- CBC to show low white blood cells, hemoglobin, or platelets
- Chest x-ray showing pleuritis or pericarditis
- Kidney biopsy
- Urinalysis to show blood, casts, or protein in the urine
This disease may also alter the results of the following tests:
- Antibody tests, including:
There is no cure for SLE. Treatment is aimed at controlling symptoms. Your individual symptoms determine your treatment.
Mild disease that involves a rash, headaches, fever, arthritis, pleurisy, and pericarditis requires little therapy. Nonsteroidal anti-inflammatory medications (NSAIDs) are used to treat arthritis and pleurisy. Corticosteroid creams are used to treat skin rashes. An anti-malaria drug called hydroxychloroquine) and low dose corticosteroids are sometimes used for skin and arthritis symptoms.
You should wear protective clothing, sunglasses, and sunscreen when in the sun.
Severe or life-threatening symptoms (such as hemolytic anemia, extensive heart or lung involvement, kidney disease, or central nervous system involvement) often require treatment by a rheumatologist and other specialists. Corticosteroids or medications to decrease the immune system response may be prescribed to control the various symptoms. Cytotoxic drugs (drugs that block cell growth) are used to treat people who do not respond well to corticosteroids or who might require long-term use of high doses of corticosteroids.
- Support Groups
For additional information and support, see lupus resources.
- Expectations (prognosis)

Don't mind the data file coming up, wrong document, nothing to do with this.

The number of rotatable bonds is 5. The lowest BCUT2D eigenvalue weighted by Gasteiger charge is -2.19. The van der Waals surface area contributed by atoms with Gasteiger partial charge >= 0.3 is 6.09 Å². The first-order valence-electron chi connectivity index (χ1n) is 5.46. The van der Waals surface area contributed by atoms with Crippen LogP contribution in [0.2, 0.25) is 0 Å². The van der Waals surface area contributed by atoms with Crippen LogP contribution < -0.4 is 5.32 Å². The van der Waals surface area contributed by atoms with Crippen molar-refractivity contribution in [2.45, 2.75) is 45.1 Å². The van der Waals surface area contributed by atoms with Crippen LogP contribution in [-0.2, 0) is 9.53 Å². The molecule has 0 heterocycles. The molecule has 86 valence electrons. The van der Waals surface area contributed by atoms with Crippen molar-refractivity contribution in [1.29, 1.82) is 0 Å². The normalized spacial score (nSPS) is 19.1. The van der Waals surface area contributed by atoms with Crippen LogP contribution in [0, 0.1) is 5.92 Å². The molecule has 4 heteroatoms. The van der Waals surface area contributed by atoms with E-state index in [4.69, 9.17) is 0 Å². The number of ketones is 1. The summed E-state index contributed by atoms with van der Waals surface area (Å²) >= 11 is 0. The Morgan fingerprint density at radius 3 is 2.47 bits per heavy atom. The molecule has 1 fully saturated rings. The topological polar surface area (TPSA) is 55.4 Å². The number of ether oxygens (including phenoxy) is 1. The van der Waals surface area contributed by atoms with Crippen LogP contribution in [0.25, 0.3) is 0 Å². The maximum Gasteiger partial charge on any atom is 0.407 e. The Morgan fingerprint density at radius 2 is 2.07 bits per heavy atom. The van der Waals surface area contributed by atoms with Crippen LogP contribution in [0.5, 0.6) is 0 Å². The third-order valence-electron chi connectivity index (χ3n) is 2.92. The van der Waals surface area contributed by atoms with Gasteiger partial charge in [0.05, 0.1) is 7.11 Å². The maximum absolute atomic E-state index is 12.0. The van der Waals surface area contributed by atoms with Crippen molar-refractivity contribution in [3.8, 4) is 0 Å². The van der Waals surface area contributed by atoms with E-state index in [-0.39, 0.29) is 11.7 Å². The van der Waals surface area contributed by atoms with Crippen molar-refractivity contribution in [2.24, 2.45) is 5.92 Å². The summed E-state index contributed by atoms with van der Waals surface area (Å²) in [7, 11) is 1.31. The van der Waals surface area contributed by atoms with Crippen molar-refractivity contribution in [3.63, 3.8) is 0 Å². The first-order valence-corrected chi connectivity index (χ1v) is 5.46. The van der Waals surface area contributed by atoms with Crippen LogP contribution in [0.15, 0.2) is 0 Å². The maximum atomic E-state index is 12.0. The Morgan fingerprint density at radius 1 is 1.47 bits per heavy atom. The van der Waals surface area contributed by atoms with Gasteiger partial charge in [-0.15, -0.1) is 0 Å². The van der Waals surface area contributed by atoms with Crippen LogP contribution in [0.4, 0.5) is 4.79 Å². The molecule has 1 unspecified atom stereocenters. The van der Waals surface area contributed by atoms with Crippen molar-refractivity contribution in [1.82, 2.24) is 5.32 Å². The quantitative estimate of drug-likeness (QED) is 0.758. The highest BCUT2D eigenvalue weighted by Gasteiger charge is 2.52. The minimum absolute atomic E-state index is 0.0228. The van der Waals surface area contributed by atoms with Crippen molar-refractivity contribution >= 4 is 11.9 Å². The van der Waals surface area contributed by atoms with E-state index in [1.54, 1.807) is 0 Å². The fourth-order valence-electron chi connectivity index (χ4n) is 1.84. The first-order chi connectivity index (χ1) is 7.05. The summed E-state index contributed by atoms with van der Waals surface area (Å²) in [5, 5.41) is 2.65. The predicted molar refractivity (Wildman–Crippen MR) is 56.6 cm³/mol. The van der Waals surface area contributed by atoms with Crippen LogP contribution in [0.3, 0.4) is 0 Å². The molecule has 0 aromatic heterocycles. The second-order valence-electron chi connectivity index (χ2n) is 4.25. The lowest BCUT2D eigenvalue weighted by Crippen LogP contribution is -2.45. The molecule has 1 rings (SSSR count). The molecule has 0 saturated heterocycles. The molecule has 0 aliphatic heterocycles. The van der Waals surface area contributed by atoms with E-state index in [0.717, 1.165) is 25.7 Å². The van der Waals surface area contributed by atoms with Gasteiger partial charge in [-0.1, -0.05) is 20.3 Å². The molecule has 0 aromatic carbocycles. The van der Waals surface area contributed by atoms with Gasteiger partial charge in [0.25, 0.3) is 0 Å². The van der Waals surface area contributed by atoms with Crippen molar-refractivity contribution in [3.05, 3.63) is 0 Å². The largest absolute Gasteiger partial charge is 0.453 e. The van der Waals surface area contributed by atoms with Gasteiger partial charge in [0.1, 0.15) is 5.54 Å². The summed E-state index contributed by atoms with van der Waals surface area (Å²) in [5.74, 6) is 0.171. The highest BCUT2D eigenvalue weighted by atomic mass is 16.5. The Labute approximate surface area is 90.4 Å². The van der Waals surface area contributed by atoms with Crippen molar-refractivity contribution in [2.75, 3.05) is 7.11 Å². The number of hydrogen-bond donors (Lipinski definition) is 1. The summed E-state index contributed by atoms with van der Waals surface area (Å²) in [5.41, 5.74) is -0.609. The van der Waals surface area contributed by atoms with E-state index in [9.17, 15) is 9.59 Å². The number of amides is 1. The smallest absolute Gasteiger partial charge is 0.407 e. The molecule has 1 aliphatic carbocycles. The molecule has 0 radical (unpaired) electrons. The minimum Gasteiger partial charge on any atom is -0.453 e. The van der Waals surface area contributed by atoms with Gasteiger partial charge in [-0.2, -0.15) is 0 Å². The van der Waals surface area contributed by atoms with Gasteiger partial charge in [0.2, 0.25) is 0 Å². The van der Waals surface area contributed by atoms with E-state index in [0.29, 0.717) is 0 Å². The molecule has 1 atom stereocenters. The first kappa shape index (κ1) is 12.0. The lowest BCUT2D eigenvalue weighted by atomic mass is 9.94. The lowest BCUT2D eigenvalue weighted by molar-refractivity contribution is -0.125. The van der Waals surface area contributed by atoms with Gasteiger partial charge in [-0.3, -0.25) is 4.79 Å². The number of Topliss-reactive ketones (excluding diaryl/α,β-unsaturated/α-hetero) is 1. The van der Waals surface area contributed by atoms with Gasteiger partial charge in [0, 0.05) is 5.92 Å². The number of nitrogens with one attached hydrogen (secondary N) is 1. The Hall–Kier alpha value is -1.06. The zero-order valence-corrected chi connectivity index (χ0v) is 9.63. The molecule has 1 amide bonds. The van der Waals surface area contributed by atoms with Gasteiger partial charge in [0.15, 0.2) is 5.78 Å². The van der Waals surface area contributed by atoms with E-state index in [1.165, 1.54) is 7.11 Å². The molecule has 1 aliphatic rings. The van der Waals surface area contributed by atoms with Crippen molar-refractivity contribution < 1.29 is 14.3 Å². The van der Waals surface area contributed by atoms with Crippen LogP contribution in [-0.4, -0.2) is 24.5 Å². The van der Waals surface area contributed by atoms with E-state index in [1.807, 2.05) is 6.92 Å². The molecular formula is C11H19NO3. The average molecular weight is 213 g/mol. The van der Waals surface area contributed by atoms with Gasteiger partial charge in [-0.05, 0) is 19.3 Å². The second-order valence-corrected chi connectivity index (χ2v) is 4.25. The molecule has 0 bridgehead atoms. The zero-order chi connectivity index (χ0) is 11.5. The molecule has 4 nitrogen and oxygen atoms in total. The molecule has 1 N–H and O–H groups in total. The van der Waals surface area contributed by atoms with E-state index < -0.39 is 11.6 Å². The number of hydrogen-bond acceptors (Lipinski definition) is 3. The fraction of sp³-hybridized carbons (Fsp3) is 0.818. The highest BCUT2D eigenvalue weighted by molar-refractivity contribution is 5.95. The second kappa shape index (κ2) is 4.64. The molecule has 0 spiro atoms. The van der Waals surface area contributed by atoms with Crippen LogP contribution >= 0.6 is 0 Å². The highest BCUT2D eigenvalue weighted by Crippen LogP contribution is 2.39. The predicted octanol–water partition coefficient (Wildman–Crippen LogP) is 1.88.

The outcome for people with SLE has improved over recent years. Many of those with SLE have mild illness. Women with SLE who become pregnant are often able to carry the pregnancy safely to term and deliver normal infants, as long as there is no severe kidney or heart disease present and the SLE is being treated appropriately.
The presence of anti-phospholipid antibodies may increase the possibility of pregnancy loss.
The 10-year survival rate for lupus patients is greater than 85%. People with severe involvement of the brain, lungs, heart, and kidney do worse than others in terms of overall survival and disability.
Some people with SLE have deposits of antibodies within the cells (glomeruli) of the kidneys. This leads to a condition called lupus nephritis. Patients with this condition may eventually develop kidney failure and require dialysis or kidney transplantation.
Other complications include:
- Calling your health care provider
Call your health care provider if you develop symptoms of SLE. Also, call if you have SLE and symptoms got worse or if new symptoms develop.
Harris ED, Budd RC, Genovese MC, Firestein GS, Sargent JS, Sledge CB. Kelley's Textbook of Rheumatology. 7th ed. St. Louis, Mo: WB Saunders; 2005.
Noble J. Textbook of Primary Care Medicine. 3rd ed. St. Louis, Mo: Mosby; 2001.
Review Date: 2/3/2009
Reviewed By: Mark James Borigini, Associate Clinical Professor of Medicine, University of California, Irvine, CA. Review provided by VeriMed Healthcare Network. Also reviewed by David Zieve, MD, MHA, Medical Director, A.D.A.M., Inc.